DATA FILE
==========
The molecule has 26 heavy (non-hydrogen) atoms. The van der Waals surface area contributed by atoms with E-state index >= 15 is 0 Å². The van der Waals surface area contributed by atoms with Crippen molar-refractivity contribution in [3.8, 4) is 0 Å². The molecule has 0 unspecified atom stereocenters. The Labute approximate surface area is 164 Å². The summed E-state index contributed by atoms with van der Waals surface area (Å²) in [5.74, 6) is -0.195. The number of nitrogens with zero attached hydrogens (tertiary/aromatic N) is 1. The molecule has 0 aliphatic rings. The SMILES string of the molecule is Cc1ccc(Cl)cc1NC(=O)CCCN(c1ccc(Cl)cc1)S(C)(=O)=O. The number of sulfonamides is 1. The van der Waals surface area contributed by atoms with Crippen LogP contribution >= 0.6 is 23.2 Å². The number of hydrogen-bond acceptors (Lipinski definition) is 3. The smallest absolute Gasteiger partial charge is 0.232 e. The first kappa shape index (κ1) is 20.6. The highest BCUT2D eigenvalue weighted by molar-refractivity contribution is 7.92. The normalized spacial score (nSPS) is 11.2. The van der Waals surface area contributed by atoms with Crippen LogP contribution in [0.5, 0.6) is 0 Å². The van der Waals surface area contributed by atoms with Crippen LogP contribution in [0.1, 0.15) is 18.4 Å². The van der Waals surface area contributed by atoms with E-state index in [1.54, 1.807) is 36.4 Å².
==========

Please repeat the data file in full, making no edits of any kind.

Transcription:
The molecule has 26 heavy (non-hydrogen) atoms. The van der Waals surface area contributed by atoms with E-state index >= 15 is 0 Å². The van der Waals surface area contributed by atoms with Crippen molar-refractivity contribution in [3.8, 4) is 0 Å². The molecule has 0 unspecified atom stereocenters. The Labute approximate surface area is 164 Å². The summed E-state index contributed by atoms with van der Waals surface area (Å²) in [5.74, 6) is -0.195. The number of nitrogens with zero attached hydrogens (tertiary/aromatic N) is 1. The molecule has 0 aliphatic rings. The SMILES string of the molecule is Cc1ccc(Cl)cc1NC(=O)CCCN(c1ccc(Cl)cc1)S(C)(=O)=O. The number of sulfonamides is 1. The van der Waals surface area contributed by atoms with Crippen LogP contribution >= 0.6 is 23.2 Å². The number of hydrogen-bond acceptors (Lipinski definition) is 3. The smallest absolute Gasteiger partial charge is 0.232 e. The first kappa shape index (κ1) is 20.6. The highest BCUT2D eigenvalue weighted by molar-refractivity contribution is 7.92. The normalized spacial score (nSPS) is 11.2. The van der Waals surface area contributed by atoms with Crippen LogP contribution in [0.5, 0.6) is 0 Å². The van der Waals surface area contributed by atoms with Crippen LogP contribution in [0.1, 0.15) is 18.4 Å². The van der Waals surface area contributed by atoms with E-state index in [1.54, 1.807) is 36.4 Å².